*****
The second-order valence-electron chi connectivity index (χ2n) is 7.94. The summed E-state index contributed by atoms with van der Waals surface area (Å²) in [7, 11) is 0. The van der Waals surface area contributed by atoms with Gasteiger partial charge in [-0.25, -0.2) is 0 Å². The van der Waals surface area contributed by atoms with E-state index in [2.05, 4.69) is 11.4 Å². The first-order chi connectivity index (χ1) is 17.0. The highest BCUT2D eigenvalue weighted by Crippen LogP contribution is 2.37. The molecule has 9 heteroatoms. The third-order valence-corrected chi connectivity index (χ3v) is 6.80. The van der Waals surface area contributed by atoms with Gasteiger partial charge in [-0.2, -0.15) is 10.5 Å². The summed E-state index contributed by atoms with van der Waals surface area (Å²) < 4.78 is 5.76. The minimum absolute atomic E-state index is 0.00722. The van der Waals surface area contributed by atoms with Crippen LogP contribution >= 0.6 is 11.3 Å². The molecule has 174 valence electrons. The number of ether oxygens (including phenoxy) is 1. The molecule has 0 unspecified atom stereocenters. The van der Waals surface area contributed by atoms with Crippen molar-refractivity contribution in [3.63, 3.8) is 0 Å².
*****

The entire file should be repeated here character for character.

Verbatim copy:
The second-order valence-electron chi connectivity index (χ2n) is 7.94. The summed E-state index contributed by atoms with van der Waals surface area (Å²) in [7, 11) is 0. The van der Waals surface area contributed by atoms with Gasteiger partial charge in [-0.25, -0.2) is 0 Å². The van der Waals surface area contributed by atoms with E-state index in [2.05, 4.69) is 11.4 Å². The first-order chi connectivity index (χ1) is 17.0. The highest BCUT2D eigenvalue weighted by Crippen LogP contribution is 2.37. The molecule has 9 heteroatoms. The third-order valence-corrected chi connectivity index (χ3v) is 6.80. The van der Waals surface area contributed by atoms with Gasteiger partial charge in [-0.2, -0.15) is 10.5 Å². The summed E-state index contributed by atoms with van der Waals surface area (Å²) < 4.78 is 5.76. The minimum absolute atomic E-state index is 0.00722. The van der Waals surface area contributed by atoms with Crippen LogP contribution >= 0.6 is 11.3 Å². The molecule has 174 valence electrons. The number of ether oxygens (including phenoxy) is 1. The molecule has 0 unspecified atom stereocenters. The van der Waals surface area contributed by atoms with Crippen molar-refractivity contribution in [3.63, 3.8) is 0 Å².